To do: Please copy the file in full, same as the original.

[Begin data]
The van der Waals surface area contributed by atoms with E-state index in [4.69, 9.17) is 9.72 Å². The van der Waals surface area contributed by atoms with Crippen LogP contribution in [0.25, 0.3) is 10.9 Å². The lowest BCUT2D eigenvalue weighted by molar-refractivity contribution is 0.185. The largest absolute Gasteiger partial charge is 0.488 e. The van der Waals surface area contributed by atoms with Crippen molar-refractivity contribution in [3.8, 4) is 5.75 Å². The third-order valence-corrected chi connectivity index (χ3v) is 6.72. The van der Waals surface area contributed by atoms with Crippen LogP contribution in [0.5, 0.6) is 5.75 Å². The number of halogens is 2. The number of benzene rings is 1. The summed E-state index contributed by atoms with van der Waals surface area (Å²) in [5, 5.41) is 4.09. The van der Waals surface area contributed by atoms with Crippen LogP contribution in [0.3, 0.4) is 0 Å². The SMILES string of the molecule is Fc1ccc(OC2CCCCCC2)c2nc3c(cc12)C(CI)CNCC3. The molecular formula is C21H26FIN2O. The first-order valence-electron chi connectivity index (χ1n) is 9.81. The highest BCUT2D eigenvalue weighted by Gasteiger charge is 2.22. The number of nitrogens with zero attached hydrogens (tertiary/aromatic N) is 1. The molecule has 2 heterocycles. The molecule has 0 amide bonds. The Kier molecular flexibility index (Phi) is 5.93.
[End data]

The van der Waals surface area contributed by atoms with E-state index in [4.69, 9.17) is 9.72 Å². The van der Waals surface area contributed by atoms with Crippen LogP contribution in [0.25, 0.3) is 10.9 Å². The lowest BCUT2D eigenvalue weighted by molar-refractivity contribution is 0.185. The largest absolute Gasteiger partial charge is 0.488 e. The van der Waals surface area contributed by atoms with Crippen molar-refractivity contribution in [3.8, 4) is 5.75 Å². The third-order valence-corrected chi connectivity index (χ3v) is 6.72. The van der Waals surface area contributed by atoms with Crippen LogP contribution in [0.5, 0.6) is 5.75 Å². The number of halogens is 2. The number of benzene rings is 1. The summed E-state index contributed by atoms with van der Waals surface area (Å²) in [5, 5.41) is 4.09. The van der Waals surface area contributed by atoms with Crippen LogP contribution in [0.3, 0.4) is 0 Å². The SMILES string of the molecule is Fc1ccc(OC2CCCCCC2)c2nc3c(cc12)C(CI)CNCC3. The molecular formula is C21H26FIN2O. The first-order valence-electron chi connectivity index (χ1n) is 9.81. The highest BCUT2D eigenvalue weighted by Gasteiger charge is 2.22. The number of nitrogens with zero attached hydrogens (tertiary/aromatic N) is 1. The molecule has 2 heterocycles. The molecule has 0 amide bonds. The Kier molecular flexibility index (Phi) is 5.93.